- Movie Rating -

And the Ship Sails On (1984)

| February 17, 1984

This is going to sound strange.  I know that And the Ship Sails On was directed by the great Federico Fellini but somehow it feels like it was directed by one of his imitators.  Something is off here.  I have gotten so use to the textures, the movement, the music, the style of Fellini’s pictures that they have become second-nature in my expectations.  This movie feels slower, the music isn’t right.  Maybe it si because unlike Amarcord or Juliet of the Spirits the film is missing a central figure.  It has a central idea but no one person to pull us from one end to the other.

And the Ship Sails On seems to want to say something important about the break in the culture in the time just before World War I.  The film takes place aboard a cruise ship the Gloria N in July 1914, just three weeks following the assassination of Archduke Franc Ferdinand which would be the spark that would ignite the war.  Aboard the ship are friends who are mourning the death of the great opera star Edmea Tetua whose destination is her hometown of Erimo where she was born.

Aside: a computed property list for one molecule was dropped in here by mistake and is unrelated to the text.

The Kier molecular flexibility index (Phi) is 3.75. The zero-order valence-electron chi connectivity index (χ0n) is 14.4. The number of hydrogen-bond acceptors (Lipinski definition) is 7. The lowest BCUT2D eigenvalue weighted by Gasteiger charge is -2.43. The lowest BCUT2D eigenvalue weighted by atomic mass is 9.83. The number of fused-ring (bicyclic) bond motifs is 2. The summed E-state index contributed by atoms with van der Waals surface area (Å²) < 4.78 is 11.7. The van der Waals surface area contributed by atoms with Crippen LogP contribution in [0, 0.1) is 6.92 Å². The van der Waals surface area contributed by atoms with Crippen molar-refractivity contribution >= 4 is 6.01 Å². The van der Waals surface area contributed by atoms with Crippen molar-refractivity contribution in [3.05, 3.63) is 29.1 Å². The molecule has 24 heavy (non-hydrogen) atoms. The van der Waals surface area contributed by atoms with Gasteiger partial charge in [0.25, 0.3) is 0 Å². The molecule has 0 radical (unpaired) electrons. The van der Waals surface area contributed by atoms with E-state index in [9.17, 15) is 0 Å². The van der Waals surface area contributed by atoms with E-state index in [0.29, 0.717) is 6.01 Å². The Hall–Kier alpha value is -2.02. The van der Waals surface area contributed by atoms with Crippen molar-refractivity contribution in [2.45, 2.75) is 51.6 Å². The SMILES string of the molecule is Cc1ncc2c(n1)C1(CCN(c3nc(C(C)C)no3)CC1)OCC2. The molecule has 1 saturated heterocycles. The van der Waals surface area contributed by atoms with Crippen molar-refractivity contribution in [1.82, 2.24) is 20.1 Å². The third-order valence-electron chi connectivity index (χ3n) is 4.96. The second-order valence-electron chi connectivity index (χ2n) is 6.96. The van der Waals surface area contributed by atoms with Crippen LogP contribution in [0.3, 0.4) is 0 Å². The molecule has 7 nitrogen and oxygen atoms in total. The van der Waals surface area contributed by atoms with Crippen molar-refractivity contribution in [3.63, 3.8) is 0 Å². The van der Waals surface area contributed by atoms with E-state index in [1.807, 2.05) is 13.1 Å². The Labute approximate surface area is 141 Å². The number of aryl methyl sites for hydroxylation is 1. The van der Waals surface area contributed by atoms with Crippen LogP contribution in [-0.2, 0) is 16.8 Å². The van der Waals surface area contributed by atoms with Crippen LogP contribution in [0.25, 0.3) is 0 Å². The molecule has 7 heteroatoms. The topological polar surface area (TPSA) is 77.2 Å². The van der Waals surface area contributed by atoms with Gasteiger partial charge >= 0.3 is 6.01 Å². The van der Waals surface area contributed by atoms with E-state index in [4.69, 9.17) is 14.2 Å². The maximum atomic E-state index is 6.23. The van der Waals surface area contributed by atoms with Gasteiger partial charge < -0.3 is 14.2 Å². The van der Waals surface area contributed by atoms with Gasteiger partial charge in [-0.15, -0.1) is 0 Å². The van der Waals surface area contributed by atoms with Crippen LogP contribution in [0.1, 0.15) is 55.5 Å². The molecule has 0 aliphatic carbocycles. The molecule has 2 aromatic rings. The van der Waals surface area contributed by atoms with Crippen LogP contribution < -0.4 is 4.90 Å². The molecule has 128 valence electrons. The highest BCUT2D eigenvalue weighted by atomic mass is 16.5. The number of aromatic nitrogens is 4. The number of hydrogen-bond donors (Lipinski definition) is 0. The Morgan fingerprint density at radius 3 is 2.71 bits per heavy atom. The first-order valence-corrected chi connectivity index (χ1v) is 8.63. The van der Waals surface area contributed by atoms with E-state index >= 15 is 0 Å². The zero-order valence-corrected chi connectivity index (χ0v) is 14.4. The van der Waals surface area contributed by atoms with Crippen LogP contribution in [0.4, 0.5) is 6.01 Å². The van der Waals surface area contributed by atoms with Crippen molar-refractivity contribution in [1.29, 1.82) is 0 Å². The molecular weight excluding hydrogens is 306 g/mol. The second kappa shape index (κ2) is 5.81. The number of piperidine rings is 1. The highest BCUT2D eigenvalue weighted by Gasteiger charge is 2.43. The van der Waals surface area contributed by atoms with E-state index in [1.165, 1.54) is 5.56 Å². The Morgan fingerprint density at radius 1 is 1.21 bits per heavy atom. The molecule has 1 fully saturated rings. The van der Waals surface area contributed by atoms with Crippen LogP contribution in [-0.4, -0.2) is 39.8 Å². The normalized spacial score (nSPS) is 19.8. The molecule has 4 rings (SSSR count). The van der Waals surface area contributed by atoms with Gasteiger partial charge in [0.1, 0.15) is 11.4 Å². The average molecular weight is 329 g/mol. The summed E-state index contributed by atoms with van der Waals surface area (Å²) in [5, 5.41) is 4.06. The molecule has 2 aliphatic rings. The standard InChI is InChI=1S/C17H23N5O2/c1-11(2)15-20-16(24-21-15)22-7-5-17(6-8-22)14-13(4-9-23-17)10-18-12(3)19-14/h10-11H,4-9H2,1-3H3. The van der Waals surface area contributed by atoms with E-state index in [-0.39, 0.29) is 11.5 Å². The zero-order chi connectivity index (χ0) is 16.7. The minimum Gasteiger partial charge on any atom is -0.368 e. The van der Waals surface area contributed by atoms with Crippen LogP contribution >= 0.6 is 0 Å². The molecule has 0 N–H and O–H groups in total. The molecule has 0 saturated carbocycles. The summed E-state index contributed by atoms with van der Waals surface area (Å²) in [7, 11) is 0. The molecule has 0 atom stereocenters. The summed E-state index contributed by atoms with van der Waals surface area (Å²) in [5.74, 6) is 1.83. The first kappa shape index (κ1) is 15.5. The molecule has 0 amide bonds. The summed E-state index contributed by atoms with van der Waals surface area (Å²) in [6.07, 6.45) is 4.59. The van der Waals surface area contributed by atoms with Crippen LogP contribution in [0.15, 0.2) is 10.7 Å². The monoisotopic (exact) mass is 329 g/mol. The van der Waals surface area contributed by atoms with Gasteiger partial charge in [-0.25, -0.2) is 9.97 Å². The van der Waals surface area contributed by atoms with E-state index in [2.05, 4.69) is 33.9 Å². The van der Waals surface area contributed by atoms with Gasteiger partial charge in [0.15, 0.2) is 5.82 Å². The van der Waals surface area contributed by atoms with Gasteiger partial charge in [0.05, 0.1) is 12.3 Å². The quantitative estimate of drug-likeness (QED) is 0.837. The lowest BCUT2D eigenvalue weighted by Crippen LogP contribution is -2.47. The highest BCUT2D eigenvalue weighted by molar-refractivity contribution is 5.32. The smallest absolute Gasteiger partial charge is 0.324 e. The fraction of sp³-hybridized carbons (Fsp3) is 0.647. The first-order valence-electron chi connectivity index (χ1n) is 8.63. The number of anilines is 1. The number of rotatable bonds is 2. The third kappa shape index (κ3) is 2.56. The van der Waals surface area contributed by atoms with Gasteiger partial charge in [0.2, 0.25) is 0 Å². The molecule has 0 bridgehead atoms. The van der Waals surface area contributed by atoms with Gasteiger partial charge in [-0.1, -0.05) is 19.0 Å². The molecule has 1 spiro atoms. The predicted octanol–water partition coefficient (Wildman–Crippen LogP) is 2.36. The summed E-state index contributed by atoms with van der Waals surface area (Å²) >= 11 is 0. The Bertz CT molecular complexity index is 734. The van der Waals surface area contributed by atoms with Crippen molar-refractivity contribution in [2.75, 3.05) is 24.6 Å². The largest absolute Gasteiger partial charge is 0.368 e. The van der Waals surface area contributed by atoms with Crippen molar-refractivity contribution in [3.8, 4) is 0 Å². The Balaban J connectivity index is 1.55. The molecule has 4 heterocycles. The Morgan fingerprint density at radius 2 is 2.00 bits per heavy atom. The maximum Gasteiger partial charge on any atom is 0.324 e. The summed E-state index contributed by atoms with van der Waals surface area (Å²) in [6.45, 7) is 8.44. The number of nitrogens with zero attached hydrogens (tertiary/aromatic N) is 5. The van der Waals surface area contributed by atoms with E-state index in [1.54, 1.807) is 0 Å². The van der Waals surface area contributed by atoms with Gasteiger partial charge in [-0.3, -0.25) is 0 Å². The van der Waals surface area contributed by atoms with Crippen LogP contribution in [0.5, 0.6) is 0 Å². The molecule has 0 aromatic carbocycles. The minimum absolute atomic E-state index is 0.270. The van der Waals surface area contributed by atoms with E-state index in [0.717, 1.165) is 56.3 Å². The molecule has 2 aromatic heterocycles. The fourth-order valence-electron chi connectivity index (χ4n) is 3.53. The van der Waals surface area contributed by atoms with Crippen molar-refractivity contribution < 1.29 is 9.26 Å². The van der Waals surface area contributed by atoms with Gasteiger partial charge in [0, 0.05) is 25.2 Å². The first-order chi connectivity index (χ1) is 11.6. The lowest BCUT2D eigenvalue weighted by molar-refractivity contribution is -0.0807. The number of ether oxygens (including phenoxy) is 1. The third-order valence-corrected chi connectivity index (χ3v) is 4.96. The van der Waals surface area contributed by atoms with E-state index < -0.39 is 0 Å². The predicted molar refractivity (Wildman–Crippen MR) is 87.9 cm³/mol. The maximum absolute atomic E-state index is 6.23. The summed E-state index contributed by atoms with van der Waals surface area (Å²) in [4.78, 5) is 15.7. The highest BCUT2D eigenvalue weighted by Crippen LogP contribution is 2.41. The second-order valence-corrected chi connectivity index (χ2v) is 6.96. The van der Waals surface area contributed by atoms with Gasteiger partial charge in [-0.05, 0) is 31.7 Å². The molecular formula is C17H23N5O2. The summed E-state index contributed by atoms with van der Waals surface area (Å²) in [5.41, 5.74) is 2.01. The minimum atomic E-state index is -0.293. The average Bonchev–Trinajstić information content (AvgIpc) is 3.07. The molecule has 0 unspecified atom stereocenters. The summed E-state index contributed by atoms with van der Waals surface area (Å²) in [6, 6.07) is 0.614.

The passengers are all Fellini types, some pompous, some sincere, mostly indulgent.  They argue, they have weird sexual encounters, or just habits that are strange in and of themselves such as a count whose cabin is a small shrine to the now-late Archduke.

Then, into this over-stuffed milieu, comes a sobering inconvenience, a group of Serbian refugees who have fled in rafts toward the Italy after Ferdinand’s murder and have been let onboard by the captain.  They immediately invade first class but they are quickly pushed down to the lower decks so they won’t be such an inconvenience to the guests trying to mourn in peace.

These are the outlines of the film.  What remains is not really worth your time.  Like his earlier City of Women, this is a film without a structure.  It’s a lot of behavior that is overarched occasionally by an idea that Fellini doesn’t really seem to want to flesh out.  He wants to say something about the culture that was about to be dashed on the rocks by the arrival of the First World War, but there is never any real commentary.  You kind of have to bring it all in with you, and that’s not good enough.  The movie is all style and very little substance.

About the Author:

Jerry Roberts is a film critic and operator of two websites, Armchair Cinema and Armchair Oscars.
(1984) View IMDB Filed in: Foreign, Uncategorized